Gaile Kirksey Owens, 57, is due to be executed by lethal injection on death row at Tennessee State Prison. The state Supreme Court will soon set the date. Owens, who works as a clerk in the prison, would be the first woman executed by the state since Eve Martin, found guilty of murder, was hanged in 1820.

Judges, lawyers played part in differences
The dramatic difference in the sentences received by Winkler and Owens relates directly to the manner in which the two cases were tried, how their separate teams of lawyers handled their cases and how two different judges dealt with their "battered woman" defenses.

Winkler testified personally about the abuse she suffered. Her jury heard from her that she was subjected to mental and sexual abuse, forced by Matthew to watch pornographic films and required to wear seductive attire before having relations. The jurors also heard that she was required to engage in oral sex, which she believed to be "abnormal."

Owens did not take the witness stand in her own defense, so her jury did not hear her battered woman testimony nor about her spouse's cheating with a nurse who was his lover. Documents filed in her appeal detail the physical and emotional abuse that began on her wedding night and continued during marriage.

At the time of trial, Owens told her lawyers she would not testify in her own defense because she wanted to protect her young sons from the details of the sexual and emotional abuse she suffered from their father. Her lawyers say it is for this reason that she has consistently declined requests to tell her story to national news interviewers. The court documents disclose that the abuse included sexual penetration with objects that included a wine bottle and a marijuana pipe. Owens' husband accused her of not properly using birth control pills to prevent pregnancy. Just before the birth of their second son, as a result of rough sex, she suffered a torn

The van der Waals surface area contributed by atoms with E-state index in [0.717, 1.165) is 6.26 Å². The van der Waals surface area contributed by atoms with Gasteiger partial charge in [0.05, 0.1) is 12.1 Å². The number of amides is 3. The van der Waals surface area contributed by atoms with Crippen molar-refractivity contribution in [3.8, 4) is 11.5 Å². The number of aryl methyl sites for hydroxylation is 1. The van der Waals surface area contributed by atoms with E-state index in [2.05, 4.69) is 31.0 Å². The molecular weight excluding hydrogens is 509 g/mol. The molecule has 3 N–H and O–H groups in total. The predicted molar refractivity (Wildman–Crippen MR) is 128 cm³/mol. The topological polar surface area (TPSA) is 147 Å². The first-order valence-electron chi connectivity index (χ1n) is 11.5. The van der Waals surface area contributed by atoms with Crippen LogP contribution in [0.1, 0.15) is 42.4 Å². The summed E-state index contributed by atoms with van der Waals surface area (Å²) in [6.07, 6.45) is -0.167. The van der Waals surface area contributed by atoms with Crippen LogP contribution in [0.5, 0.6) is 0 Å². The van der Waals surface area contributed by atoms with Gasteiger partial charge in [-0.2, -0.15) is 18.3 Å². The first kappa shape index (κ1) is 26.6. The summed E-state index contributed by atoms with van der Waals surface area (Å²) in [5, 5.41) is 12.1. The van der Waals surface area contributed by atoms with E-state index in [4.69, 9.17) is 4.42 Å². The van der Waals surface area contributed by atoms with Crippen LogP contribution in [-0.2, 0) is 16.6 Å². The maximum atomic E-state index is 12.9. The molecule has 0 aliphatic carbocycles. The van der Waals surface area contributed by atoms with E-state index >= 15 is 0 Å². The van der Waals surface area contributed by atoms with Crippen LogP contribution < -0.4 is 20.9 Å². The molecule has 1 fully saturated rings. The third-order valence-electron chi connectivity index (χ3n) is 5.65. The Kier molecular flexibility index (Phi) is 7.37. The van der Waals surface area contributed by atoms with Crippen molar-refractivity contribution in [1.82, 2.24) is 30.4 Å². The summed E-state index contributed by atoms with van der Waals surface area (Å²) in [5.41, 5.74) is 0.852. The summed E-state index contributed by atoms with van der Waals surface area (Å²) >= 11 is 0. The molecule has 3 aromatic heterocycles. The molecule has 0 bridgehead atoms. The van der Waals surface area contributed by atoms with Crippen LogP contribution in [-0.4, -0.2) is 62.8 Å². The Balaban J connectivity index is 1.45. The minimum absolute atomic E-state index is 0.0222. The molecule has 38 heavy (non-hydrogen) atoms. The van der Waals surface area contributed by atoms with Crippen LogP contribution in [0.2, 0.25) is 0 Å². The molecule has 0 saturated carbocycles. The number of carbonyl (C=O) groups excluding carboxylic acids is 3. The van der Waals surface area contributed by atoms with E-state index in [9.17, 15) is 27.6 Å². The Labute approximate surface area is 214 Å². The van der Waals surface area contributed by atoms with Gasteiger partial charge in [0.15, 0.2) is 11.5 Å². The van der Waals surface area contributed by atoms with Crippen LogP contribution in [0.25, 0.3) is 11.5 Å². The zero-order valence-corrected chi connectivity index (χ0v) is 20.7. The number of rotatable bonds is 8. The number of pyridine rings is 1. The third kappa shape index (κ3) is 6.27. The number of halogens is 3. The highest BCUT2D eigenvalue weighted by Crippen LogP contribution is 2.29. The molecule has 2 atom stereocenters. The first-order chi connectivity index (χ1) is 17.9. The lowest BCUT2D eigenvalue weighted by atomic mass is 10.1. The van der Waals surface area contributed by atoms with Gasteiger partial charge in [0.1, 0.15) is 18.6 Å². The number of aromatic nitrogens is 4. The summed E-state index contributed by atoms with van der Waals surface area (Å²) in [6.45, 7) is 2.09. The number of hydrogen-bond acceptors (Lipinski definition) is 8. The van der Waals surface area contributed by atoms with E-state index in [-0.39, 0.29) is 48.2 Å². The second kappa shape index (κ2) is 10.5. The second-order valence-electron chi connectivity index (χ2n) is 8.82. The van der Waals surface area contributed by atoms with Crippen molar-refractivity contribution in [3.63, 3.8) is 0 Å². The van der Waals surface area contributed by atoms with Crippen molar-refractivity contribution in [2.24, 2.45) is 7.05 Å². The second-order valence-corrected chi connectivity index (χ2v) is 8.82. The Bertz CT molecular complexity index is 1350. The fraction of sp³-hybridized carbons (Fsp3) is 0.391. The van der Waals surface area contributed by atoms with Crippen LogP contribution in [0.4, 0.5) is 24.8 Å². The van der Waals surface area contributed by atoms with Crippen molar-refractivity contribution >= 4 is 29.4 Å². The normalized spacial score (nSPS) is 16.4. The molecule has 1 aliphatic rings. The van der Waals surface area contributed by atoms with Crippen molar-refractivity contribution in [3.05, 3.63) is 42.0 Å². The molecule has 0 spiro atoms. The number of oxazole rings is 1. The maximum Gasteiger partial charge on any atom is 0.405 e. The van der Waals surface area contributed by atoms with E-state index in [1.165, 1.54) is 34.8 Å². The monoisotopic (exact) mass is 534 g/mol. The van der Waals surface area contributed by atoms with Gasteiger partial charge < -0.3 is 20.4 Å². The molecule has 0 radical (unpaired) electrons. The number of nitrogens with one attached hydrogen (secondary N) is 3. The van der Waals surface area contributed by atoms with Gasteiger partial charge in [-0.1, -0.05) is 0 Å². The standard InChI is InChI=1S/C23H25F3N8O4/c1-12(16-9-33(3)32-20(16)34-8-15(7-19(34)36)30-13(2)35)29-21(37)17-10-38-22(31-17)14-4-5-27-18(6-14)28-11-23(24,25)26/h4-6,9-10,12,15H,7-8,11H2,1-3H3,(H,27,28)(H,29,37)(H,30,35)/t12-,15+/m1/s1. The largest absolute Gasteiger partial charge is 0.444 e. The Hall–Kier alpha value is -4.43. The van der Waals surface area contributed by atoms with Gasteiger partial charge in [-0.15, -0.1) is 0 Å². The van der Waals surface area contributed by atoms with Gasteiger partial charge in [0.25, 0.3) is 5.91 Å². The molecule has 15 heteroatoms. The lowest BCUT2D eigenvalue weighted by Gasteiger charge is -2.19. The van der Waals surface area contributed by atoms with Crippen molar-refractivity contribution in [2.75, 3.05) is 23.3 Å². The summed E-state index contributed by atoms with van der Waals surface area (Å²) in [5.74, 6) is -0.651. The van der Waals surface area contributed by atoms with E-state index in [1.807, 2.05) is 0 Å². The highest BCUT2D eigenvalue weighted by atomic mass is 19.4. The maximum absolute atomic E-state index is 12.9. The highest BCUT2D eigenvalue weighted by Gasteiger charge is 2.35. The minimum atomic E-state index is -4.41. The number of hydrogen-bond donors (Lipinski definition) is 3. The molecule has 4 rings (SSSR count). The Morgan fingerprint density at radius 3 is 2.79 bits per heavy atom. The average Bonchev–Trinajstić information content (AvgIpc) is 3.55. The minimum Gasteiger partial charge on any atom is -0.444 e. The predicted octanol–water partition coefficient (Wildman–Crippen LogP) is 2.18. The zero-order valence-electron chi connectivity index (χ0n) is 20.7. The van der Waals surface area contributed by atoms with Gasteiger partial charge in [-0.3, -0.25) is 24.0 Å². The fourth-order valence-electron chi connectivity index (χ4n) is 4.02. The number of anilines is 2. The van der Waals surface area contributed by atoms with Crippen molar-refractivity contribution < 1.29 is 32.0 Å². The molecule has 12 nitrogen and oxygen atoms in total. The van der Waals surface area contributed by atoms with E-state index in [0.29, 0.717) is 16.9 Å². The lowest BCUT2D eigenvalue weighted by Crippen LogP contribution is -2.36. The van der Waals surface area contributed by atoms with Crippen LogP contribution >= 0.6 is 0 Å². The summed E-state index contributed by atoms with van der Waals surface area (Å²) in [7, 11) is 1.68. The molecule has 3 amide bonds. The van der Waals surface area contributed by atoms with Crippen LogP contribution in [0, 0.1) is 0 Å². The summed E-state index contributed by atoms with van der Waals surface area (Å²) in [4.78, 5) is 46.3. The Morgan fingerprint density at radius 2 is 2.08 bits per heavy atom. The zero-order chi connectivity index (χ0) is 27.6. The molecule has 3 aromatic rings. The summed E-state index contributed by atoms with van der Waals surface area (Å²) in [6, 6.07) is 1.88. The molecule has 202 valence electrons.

During a pre-trial motion, Emmons, in seeking help from psychologists, admitted that he knew little about the theory of battered woman syndrome. Judge McCartie told him to "school yourself, . . . either get into the books or talk to psychiatrists." Emmons withdrew from the case 30 days before trial, replaced by another Memphis lawyer, Brett Stein. At trial, Stein and Marty abandoned their battered woman defense and Owens' jurors heard not a word about the abuse she suffered. Two federal public defenders, Gretchen Swift and Kelley Henry, took over her appeal and submitted the first credible evidence that she was subjected to spousal abuse.

The clearest dichotomy between Owens' trial and Winkler's was related to their pleas. Winkler's jurors heard that she was "not guilty" on the grounds that she was a battered wife. Owens tried to plead guilty.

Expressing deep remorse for her actions, she told her lawyers she wanted to accept the prosecutor's offer: a guilty plea in return for a life sentence. She signed the plea-agreement document. But prosecutors then refused to accept it because Porterfield, the actual slayer, would not accept the same plea. Judge McCartie said he had "absolutely no authority" to accept her independent plea. Owens and Porterfield were tried together. The jury sentenced them to death.

As a result Gale Owens is the only inmate in Tennessee prison history to face execution after accepting a prosecutor's offer to plead guilty with a life sentence.